According to the email sent by SGA on Sept. 6, the student organization will “continue to implement initiatives that meet those demands of the past as well as the evolving needs of our present community.” This will include supporting fellow students and student groups, consistent engagement with campus staff, and push for diversity within WC academia.

Vice President of Student Affairs and Dean of Students Dr. Sarah Feyerherm said that while she was disappointed the incident took place, it was “incredibly gratifying” to see the immediate peer and student actions taken to condemn the remarks, because “if you don’t push back on it right away and say something, during that time it feels like institutional consent,” she said.

Though many individuals commended the immediate action taken by the College, several felt that while communication stating what happened throughout campus is a good first step, there also must be ongoing action to ensure WC’s dedication to ensuring the respect and safety of all students is genuine.

“[The College] needs to make sure they take serious actions on the student[s] that are responsible for this incident,” Tola said. “This…keeps happening on our campus, and no one is doing nothing about it. We just keep having conversations about it, which is good, but we need action. If WC is not going to take serious action, no one is going to learn.”

“I think that [with] the response of faculty, administration, and even a lot of the mentees that I interacted with, it felt good to have those discussions, but there’s still a lot we have to improve on,” Peer Mentor Assistant and Student Government Association Secretary of Service and Community Relations junior Maegan White said. “The students are the heart of [WC] — everything is student-led…and it’s amazing, but that means all the support needs to be geared towards those students.”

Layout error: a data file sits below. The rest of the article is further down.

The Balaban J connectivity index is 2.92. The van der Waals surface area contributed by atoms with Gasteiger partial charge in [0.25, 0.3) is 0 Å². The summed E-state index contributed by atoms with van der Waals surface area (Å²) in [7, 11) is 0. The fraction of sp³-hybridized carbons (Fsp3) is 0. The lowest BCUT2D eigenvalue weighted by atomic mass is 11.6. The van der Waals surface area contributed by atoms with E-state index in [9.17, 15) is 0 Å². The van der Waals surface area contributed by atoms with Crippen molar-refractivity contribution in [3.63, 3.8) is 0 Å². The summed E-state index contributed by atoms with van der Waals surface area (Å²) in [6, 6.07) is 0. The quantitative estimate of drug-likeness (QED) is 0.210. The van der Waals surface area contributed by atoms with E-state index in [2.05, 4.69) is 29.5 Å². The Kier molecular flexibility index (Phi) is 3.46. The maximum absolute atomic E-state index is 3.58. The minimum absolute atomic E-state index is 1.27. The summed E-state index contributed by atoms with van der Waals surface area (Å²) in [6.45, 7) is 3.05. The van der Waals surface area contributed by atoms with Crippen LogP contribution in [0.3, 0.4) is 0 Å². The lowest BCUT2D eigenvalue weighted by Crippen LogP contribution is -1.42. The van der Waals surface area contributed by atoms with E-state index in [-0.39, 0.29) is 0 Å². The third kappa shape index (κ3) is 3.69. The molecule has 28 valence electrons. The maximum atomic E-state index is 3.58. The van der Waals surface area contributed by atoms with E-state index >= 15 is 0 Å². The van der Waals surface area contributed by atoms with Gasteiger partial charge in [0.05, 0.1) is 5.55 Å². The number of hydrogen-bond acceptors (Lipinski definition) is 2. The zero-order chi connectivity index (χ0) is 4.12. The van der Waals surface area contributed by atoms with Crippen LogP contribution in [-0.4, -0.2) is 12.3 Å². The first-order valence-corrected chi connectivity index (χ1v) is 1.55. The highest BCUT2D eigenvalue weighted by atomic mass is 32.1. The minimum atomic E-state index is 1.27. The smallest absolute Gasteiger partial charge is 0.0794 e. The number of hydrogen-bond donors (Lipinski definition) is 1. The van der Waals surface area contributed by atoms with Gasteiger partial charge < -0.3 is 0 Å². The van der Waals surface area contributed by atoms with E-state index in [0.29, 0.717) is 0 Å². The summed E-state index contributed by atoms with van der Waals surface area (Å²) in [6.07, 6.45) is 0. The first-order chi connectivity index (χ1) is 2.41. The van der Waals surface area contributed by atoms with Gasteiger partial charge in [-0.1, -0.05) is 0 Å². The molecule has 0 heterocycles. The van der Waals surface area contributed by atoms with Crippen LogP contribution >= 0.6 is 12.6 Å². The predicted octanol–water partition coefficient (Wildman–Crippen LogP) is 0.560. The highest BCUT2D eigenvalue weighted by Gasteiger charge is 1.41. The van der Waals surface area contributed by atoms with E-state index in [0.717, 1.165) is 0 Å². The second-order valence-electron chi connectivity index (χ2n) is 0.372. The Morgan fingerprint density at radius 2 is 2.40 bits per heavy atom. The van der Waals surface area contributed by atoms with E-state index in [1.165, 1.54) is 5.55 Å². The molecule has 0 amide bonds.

The Office of Student Affairs also encourages students via the email to adopt a “see something, say something” course of action if they encounter bias or other xenophobic incidents, including microaggressions and hate crimes, on campus to provide assistance and support to those who may be negatively impacted.

“I stressed [this approach] to my mentee group because if you see something that is not okay, you need to report it, because if you don’t…we don’t have anything to do anything about it,” Peer Mentor Assistant sophomore Kennedy Jones said.

According to Bates, for WC to reach this goal of true inclusion, these and other necessary actions must be taken to ensure that all individuals and identities on campus are embraced, celebrated, and treated with respect.

“We need to realize we are beyond a diversity statement, and that diversity, equity, and inclusion has to be a continuous action item,” Bates said. “We have to move beyond discussions — we have to make sure that, [along with] the discussions that we have been having, we are actually putting actions behind it [and] keep this momentum going.”

Leave a Reply

Your email address will not be published. Required fields are marked *